The transcendental immanence of Ahura Mazda

The transcendental immanence of Ahura Mazda :

Ahura Mazda has his celestial mansions in the highest heavens, upon the vast expanse of the earth and in the hearts of the righteous persons. He is transcendent in as much as he is infinitely more sublime and greater than his creatures. Yet he is not so remote and ineffable as not to be approached and addressed and greeted by his ardent worshippers. He is immanent in the sense that man can enter into close and loving relations with him, and own him as his father and brother and friend (Y45.11). He befriends those who seek his friendship and loves those who long for his love (Y44.17). Zarathushtra addresses Ahura Mazda as his friend (Y44.1). He is life’s safest anchorage and Zarathushtra, in his misfortunes, pours out his heart in his divine friend’s bosom and cries unto him for help and protection as a friend helps a friend (Y46.2, 7). He lovingly helps those who flee unto him in their distress and betake themselves to his protection. There is none other than he who shields men against harm and they invoke his protection through Asha (Y34.7). We sleep secure because he guards us lovingly and we live in safety because he stands by our side when we awake out of sleep. His goodness towards us knows no bounds. Immortality, holiness, power, and perfection are his gifts to those who deserve them through their deeds and words and prayers (Y34.1). Man can become his friend and companion through his words and deeds of righteousness (Y31.21, 22). He is invoked to bestow upon the pious the good things of life for his love of them (Y33.10). With his good understanding, man can imitate him and be like unto him by promoting the welfare of all around him through righteousness (Y31.16).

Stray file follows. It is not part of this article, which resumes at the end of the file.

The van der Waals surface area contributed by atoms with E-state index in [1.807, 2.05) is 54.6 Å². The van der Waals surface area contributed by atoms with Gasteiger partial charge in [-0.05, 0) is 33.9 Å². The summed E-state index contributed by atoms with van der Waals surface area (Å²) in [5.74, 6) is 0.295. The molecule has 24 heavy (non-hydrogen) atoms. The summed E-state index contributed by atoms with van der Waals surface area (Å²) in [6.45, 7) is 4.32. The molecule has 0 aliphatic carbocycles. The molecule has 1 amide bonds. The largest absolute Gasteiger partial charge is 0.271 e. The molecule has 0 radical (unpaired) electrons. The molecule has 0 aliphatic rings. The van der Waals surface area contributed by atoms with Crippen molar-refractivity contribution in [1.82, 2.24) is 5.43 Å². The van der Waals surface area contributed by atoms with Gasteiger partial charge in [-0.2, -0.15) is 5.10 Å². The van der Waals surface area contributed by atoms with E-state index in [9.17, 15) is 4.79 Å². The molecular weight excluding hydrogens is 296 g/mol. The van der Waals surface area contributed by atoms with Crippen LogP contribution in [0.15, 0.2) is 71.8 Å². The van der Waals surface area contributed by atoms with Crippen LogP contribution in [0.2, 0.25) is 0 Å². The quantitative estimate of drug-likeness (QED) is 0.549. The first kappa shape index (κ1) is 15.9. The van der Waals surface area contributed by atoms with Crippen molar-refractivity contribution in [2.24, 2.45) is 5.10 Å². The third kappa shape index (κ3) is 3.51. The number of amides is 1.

The prophet prays for his vision and communion with him (Y33.6). He strives to approach him through Good Mind (Y28.2), and through his devoted supplications (Y50.9). With outstretched hands he aspires to reach him with songs of praise on his lips (Y50.8 ) . Thus will he continue his praise, he says, as long as he has strength and vigour (Y50.11), and adds that the stars and the sun and the dawn all unite in singing praise unto him (Y50.10). Consumed with the fervour of religious emotion, he implores Ahura Mazda to rise up for him (Y33.12), and to come to him and manifest himself to him in his own person (Y33.7; 49.1). Sraosha comes with Vohu Manah unto him whom Ahura Mazda desires (Y44.16).

Source : History of zoroastrianism, Chapter V

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